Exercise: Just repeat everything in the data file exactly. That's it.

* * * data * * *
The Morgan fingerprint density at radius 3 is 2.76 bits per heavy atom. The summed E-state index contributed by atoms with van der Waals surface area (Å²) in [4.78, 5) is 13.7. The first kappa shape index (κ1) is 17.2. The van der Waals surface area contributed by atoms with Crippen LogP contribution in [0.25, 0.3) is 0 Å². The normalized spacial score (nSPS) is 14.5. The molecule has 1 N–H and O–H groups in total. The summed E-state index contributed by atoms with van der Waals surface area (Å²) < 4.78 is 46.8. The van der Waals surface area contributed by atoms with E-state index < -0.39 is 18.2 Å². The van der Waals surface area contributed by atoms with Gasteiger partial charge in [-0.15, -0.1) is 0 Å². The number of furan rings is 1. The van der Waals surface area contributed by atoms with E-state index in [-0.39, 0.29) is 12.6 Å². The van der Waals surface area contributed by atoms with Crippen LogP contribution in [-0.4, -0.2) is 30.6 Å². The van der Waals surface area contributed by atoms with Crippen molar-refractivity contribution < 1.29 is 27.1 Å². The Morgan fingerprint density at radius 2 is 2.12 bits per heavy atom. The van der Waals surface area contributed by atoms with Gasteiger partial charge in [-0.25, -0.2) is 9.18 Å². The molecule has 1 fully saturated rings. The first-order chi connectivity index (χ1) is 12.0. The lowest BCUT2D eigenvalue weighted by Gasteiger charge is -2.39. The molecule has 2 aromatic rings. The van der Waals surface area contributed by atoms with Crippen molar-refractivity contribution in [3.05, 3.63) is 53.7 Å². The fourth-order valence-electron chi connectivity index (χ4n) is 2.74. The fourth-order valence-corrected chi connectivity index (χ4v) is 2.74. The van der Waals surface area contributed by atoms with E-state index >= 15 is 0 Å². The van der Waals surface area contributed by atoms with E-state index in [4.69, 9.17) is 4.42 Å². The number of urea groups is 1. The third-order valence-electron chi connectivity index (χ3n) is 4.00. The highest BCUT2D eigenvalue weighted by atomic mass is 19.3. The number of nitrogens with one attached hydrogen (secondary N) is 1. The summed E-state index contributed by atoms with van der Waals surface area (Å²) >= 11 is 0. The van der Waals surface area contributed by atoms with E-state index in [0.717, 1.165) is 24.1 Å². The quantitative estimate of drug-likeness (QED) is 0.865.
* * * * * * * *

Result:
The Morgan fingerprint density at radius 3 is 2.76 bits per heavy atom. The summed E-state index contributed by atoms with van der Waals surface area (Å²) in [4.78, 5) is 13.7. The first kappa shape index (κ1) is 17.2. The van der Waals surface area contributed by atoms with Crippen LogP contribution in [0.25, 0.3) is 0 Å². The normalized spacial score (nSPS) is 14.5. The molecule has 1 N–H and O–H groups in total. The summed E-state index contributed by atoms with van der Waals surface area (Å²) < 4.78 is 46.8. The van der Waals surface area contributed by atoms with E-state index < -0.39 is 18.2 Å². The van der Waals surface area contributed by atoms with Gasteiger partial charge in [-0.15, -0.1) is 0 Å². The number of furan rings is 1. The van der Waals surface area contributed by atoms with E-state index in [-0.39, 0.29) is 12.6 Å². The van der Waals surface area contributed by atoms with Crippen LogP contribution in [-0.4, -0.2) is 30.6 Å². The van der Waals surface area contributed by atoms with Crippen molar-refractivity contribution < 1.29 is 27.1 Å². The Morgan fingerprint density at radius 2 is 2.12 bits per heavy atom. The van der Waals surface area contributed by atoms with Gasteiger partial charge in [-0.25, -0.2) is 9.18 Å². The molecule has 1 fully saturated rings. The first-order chi connectivity index (χ1) is 12.0. The lowest BCUT2D eigenvalue weighted by Gasteiger charge is -2.39. The molecule has 2 aromatic rings. The van der Waals surface area contributed by atoms with Crippen molar-refractivity contribution in [3.05, 3.63) is 53.7 Å². The fourth-order valence-electron chi connectivity index (χ4n) is 2.74. The fourth-order valence-corrected chi connectivity index (χ4v) is 2.74. The van der Waals surface area contributed by atoms with E-state index >= 15 is 0 Å². The van der Waals surface area contributed by atoms with E-state index in [4.69, 9.17) is 4.42 Å². The number of urea groups is 1. The third-order valence-electron chi connectivity index (χ3n) is 4.00. The highest BCUT2D eigenvalue weighted by atomic mass is 19.3. The number of nitrogens with one attached hydrogen (secondary N) is 1. The summed E-state index contributed by atoms with van der Waals surface area (Å²) >= 11 is 0. The van der Waals surface area contributed by atoms with E-state index in [0.717, 1.165) is 24.1 Å². The quantitative estimate of drug-likeness (QED) is 0.865.